Considering that Redd Kross have been around in one form or another for 40 years, it's surprising that they haven't released many records. This is only their seventh, and since 2012's Researching the Blues was recorded in 2007, it means Beyond the Door is the first album in a decade for the McDonald brothers, Jeff and Steven. Working with guitarist Jason Shapiro (late of Celebrity Skin) and drummer Dale Crover (of the Melvins), they don't do anything much differently than they ever have. Crunching guitar riffs, bubblegummy melodies, and pop-culture-heavy lyrics are still the order of the day; Jeff's vocals are still rock & roll perfection and the group play with an equal amount of swagger and joy. There are a few minor alterations to the formula: Crover is no doubt the heaviest drummer the band has ever employed, Steven and Jeff collaborated more on songs and singing than since they were kids, and one of the songs -- "There's No One Like You" -- is an unabashedly sweet ode to fatherhood written and sung by Steven. The brilliantly epic cover of Sparks' synth pop tune "When Do I Get to Sing 'My Way'" that recasts it as a searching glam rocker sung with gusto by Steven is another wonderful surprise. The band has always had a way with a cover and their skills haven't deserted them. Their knack for writing songs that sound like vintage Cheap Trick played by the Sweet is still fully operational too. The swooning psych-pop confection "Ice Cream (Strange and Pleasing)" and the loose and fun "Jane Hoople" are fine examples of how their melodic skills and rock & roll bona fides collide in splendid fashion. So is the wonderfully hooky ballad "What's a Boy to Do?" -- a track that immediately vaults into the upper echelon of Redd Kross' output. Other songs lean hard into the rock side of the equation, like "Fighting," a rollicking blast of rock action where the brothers trade off lead vocals and the guitars throw off sparks, and the good-time rocker "The Party Underground," which features lead guitar from Crover's bandmate Buzz Osbourne. Like that song, the whole album revolves around the idea of rock & roll as a freeing source of energy, a nonstop party that can uplift those who embrace it. The McDonald brothers are living proof of that idea, and Beyond the Door is another example of how pure their love for the form is and how powerfully they channel the true unadulterated ideals of the music. Hopefully it won't be another decade before they put out another installment of the Redd Kross story, but no matter how long it takes, if the product is this much uncompromised fun, it will be worth the wait.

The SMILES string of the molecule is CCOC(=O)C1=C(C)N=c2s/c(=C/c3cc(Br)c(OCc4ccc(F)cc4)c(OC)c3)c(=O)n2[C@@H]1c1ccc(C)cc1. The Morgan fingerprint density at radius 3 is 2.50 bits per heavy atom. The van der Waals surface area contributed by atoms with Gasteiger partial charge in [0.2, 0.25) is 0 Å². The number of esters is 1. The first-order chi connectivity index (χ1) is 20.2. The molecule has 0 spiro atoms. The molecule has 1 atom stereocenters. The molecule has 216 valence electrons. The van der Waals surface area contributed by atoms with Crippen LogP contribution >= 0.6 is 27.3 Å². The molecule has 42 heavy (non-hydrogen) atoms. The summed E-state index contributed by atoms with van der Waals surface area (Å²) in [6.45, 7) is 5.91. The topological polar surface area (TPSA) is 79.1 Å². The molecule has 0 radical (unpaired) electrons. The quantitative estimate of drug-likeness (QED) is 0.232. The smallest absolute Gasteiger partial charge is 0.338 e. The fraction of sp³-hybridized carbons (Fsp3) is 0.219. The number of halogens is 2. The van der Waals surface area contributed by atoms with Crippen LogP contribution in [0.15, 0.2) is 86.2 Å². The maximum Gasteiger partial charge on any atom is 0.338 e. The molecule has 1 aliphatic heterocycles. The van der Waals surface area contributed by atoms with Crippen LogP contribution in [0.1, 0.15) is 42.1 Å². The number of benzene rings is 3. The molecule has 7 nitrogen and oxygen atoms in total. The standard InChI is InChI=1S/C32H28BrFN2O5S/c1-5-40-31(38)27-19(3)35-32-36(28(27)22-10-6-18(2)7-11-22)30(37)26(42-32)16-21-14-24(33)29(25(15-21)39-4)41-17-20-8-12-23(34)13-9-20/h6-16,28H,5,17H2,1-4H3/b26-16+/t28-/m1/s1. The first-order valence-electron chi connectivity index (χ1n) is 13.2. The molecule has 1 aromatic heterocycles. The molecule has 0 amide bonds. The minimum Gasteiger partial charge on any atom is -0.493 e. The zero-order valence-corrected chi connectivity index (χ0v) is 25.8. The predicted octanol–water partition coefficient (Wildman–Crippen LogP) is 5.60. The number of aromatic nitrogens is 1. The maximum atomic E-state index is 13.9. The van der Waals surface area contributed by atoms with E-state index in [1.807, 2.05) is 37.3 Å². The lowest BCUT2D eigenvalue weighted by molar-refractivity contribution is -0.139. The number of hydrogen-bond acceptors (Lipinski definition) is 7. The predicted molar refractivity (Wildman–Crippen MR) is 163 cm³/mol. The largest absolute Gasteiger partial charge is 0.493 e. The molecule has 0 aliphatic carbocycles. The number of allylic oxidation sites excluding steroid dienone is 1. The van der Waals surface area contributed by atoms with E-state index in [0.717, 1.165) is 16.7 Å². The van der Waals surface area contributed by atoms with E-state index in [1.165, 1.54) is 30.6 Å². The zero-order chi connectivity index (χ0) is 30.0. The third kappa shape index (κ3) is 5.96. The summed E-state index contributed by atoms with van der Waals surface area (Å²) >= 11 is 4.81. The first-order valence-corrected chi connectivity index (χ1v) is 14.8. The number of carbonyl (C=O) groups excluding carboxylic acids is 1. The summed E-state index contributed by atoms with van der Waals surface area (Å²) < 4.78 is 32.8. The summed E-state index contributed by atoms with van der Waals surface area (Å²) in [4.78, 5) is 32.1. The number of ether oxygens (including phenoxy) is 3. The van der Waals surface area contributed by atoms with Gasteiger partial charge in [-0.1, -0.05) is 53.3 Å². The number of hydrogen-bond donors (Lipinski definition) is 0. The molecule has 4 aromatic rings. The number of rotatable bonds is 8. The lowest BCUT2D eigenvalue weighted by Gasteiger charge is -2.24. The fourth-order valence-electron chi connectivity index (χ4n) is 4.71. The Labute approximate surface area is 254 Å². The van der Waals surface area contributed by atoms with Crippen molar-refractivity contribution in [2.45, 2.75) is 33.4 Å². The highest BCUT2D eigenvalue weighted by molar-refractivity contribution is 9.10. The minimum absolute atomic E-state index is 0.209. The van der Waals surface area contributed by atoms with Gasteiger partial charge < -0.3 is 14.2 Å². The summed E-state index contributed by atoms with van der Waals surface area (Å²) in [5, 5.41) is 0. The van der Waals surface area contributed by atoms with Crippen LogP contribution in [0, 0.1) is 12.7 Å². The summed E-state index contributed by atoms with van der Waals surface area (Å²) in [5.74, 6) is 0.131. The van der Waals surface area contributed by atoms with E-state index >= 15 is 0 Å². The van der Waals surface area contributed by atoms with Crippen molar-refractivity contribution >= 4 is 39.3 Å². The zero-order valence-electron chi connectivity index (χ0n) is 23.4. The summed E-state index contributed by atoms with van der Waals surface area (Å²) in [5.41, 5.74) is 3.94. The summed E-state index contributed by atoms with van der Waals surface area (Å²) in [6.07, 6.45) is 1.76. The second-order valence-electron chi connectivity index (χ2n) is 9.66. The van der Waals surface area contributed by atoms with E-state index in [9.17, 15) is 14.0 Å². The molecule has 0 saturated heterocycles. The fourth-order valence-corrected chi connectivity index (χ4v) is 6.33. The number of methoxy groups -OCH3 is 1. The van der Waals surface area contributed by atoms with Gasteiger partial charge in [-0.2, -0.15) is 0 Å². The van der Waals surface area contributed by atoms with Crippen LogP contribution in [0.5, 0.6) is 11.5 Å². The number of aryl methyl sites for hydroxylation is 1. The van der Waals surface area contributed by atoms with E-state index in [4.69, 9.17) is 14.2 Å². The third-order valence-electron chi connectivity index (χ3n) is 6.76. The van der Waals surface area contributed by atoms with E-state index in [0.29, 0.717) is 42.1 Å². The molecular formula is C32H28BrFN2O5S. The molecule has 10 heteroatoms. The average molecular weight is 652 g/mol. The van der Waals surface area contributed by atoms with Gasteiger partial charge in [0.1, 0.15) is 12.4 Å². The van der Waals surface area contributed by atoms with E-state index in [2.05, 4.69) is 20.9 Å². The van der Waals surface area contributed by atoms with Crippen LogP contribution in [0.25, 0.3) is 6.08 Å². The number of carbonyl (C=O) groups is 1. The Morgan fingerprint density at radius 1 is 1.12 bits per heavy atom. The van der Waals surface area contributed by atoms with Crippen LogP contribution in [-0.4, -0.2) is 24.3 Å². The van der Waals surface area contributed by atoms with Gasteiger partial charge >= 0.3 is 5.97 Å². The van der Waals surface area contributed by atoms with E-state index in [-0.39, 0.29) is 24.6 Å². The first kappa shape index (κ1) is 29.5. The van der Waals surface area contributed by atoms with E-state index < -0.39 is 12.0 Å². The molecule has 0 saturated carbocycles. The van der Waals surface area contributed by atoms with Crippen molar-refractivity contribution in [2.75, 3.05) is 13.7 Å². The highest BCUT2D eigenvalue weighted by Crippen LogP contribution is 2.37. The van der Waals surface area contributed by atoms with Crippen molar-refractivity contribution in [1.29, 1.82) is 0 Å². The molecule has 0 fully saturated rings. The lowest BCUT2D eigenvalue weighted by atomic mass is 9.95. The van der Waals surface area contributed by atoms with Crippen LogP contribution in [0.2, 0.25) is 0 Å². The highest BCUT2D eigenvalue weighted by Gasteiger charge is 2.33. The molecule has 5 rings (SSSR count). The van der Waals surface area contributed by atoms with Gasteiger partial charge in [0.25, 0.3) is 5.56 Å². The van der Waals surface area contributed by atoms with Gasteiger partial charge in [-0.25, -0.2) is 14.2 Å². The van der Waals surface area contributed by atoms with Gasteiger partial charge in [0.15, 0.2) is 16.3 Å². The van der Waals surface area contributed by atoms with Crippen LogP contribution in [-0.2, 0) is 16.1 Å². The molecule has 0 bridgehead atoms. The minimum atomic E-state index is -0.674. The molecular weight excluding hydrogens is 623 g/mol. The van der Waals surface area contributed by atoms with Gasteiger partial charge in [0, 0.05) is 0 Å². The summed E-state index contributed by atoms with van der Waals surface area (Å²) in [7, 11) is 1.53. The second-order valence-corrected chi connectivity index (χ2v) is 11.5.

AllMusic Review by Tim Sendra